Illegal and exploitative practices in the press have flourished because of union derecognition in the 1980s.
Delegates at NUJ DM in Newcastle voted to support a motion which congratulated the general secretary's work and performance at the Leveson Inquiry and highlighted the NUJ's submission to Lord Justice Leveson which calls for robust regulation of the press by an independent body with trade union representation. The motion also called for limits on media ownership.
John Hendy QC, the NUJ's counsel at the inquiry, addressed DM. He said he had wanted to be able to ask Rupert Murdoch about his deal with Tony Blair in 1997. This was the so-called Wapping clause under union recognition legislation, which enabled Murdoch to block the NUJ from his papers in favour of the New International staff organisation.
John Hendy is presented with a Leveson T-shirt Photo Mark Pinder
Since then landmark court judgments have enshrined the right of being a member of a trade union and the right to strike. And one consequence of the hacking scandal has been the setting up of NUJ chapel in Wapping.
Eamonn McCann, NEC member, said that during the move to Wapping,Thatcher's police were handed over to the Murdoch empire to attack trade unionists. This unholy relationship between Murdoch and the police flourised ever since.
John Hendy said that when Thatcher came to power 82 per cent of workers had collective bargaining, now the figure is 30 per cent, with seven out of ten people having their pay and conditions determined by management diktat.
He said collective bargaining was vital because it led to an increase in wages, the reduction of inequality, it gave workers a voice and it was a matter of justice.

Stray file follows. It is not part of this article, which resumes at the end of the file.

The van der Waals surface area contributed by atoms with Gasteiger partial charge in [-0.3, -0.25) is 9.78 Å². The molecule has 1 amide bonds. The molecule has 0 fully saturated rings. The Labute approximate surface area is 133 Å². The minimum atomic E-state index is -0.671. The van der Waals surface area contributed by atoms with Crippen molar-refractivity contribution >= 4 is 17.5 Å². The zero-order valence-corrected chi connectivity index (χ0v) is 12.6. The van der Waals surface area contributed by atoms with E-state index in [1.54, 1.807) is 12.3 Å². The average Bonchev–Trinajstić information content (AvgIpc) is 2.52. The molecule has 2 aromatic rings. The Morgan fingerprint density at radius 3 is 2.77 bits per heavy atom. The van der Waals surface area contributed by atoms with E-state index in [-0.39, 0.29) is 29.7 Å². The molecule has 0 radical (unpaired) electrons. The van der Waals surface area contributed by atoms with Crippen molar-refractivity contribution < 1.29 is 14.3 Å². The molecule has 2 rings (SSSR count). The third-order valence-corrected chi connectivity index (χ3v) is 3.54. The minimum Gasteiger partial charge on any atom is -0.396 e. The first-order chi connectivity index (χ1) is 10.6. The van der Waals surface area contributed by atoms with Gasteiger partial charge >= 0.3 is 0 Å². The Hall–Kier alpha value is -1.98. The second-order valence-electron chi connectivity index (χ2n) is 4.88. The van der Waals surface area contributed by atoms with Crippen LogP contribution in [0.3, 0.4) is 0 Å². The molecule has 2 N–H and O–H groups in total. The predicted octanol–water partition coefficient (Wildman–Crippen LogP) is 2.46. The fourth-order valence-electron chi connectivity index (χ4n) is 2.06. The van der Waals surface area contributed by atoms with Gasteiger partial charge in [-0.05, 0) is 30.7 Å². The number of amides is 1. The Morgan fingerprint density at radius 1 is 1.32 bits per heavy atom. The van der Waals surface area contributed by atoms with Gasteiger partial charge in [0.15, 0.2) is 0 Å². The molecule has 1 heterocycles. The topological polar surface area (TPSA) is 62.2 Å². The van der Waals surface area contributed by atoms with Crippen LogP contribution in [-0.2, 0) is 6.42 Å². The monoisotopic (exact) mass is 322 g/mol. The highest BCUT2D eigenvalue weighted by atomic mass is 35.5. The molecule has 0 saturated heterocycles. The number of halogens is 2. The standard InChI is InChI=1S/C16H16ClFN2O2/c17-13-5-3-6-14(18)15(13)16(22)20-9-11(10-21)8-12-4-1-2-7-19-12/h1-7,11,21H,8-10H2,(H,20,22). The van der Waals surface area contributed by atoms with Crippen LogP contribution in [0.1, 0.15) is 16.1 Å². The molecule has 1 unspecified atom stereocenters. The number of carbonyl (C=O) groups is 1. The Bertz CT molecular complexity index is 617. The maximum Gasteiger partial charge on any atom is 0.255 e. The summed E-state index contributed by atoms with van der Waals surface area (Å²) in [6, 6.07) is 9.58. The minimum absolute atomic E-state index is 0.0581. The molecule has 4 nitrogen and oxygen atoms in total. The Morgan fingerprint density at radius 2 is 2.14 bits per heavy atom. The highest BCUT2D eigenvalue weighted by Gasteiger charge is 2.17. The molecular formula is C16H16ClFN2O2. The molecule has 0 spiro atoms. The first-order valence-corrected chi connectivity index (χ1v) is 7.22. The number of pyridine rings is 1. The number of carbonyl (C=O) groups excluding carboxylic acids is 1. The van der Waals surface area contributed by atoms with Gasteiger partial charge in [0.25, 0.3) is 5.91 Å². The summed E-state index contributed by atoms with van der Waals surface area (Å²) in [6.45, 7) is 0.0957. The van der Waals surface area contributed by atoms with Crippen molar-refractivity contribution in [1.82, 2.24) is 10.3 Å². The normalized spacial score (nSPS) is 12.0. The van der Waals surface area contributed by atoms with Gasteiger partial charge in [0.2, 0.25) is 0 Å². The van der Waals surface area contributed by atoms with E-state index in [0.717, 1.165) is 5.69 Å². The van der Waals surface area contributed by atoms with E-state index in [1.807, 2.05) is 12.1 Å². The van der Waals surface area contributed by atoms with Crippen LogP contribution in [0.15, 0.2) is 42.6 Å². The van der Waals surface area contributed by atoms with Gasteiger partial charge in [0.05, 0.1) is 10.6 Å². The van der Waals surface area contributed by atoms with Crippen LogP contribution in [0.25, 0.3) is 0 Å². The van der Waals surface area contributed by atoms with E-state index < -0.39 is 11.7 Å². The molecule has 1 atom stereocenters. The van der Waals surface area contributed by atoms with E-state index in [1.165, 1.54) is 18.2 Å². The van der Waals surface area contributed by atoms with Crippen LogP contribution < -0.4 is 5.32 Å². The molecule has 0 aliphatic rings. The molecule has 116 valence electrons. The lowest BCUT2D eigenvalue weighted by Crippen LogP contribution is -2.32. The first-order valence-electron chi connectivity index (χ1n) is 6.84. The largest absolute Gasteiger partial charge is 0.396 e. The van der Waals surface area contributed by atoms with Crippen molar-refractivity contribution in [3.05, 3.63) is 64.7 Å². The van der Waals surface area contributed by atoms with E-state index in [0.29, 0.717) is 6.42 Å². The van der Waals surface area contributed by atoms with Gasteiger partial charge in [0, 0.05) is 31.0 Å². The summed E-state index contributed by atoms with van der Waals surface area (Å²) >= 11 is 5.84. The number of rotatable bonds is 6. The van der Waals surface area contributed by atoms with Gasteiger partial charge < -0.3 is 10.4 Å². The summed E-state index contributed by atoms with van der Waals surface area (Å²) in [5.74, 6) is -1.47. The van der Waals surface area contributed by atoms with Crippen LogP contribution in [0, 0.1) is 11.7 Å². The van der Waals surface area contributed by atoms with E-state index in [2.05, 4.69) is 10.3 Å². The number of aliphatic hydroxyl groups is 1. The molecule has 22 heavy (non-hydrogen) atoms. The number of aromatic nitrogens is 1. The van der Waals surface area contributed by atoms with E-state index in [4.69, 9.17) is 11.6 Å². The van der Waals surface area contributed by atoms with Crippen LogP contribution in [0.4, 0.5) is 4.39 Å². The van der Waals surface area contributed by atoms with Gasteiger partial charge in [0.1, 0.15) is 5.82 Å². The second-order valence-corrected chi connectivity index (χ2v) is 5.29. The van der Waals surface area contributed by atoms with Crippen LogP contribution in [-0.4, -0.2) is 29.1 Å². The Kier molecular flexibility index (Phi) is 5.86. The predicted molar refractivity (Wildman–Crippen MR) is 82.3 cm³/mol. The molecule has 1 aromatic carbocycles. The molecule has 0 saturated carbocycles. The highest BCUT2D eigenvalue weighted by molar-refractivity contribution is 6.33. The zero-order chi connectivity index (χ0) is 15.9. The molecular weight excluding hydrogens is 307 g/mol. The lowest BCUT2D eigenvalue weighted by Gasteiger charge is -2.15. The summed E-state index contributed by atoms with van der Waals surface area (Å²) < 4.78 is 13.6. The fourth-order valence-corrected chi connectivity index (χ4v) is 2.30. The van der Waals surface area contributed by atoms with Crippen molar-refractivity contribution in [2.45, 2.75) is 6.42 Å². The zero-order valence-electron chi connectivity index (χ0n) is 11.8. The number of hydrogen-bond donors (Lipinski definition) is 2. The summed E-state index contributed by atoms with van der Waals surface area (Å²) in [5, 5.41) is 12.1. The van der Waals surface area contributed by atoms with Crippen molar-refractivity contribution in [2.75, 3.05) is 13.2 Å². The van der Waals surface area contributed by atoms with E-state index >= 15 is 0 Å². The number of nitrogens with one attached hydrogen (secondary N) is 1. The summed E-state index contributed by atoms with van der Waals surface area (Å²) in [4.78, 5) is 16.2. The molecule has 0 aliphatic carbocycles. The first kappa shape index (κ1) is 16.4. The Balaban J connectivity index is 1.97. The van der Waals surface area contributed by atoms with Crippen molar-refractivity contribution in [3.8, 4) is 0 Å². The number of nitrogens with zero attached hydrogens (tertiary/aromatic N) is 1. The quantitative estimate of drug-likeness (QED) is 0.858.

The opportunity for John Hendy to quiz Rupert Murdoch during the inquiry was described as a red letter day for the NUJ by Michelle Stanistreet, NUJ general secretary. DM was shown a clip of the event. When Murdoch was asked about allegations of bullying within News International he said: "They always strike me as a very happy crowd."
Sophie Vale, Travellers' representative at a Leveson fringe Mark Pinder
The Leveson Inquiry was the subject of a fringe meeting which included speakers from the English Gypsy and Irish Traveller Movement, Helen Goodman, the Labour Party's media spokesperson, and Adrian Thomas of the British Red Cross. Mike Doherty said that travellers had been the "last socially acceptable subject of racism", but now the Advertising Standards Association has ruled that Channel 4's Bigger, Fatter, Gypsier' adverts are offensive .
The ASA, which took advice from the Equality and Human Rights Commission, found that the ads featuring teenager girls wearing low-cut tops could enforce prejudicial views against the gypsy and traveller community and were likely to cause serious offence .
Sophie Vale, the development officer for the English Gypsy and Irish Traveller Movement, said most of the press coverage of the traveller community was negative and that it was often due to the ignorance of journalists. The media's role is important because it can shape public perception, she said.
Adrian Thomas said that refugees suffered a similar negative treatment to travellers in the press. He said: "They are routinely described as scroungers, bogus and illegal."
Helen Goodman said failure of the Press Complaints Commission to take on third party complaints from organisations representing disadvantaged communities was another example of why it has to go and be replaced by a new body which is citizen centric and takes complaints seriously. But it is the reform of media ownership – unlikely to be covered in Lord Leveson's report –which is most crucial to having a free and diverse press
Sophie Vale, Mike Doherty, Helen Goodman, Eddie Barrett (chair) Chris
Frost & Adrian Thomas Photo: Mark Pinder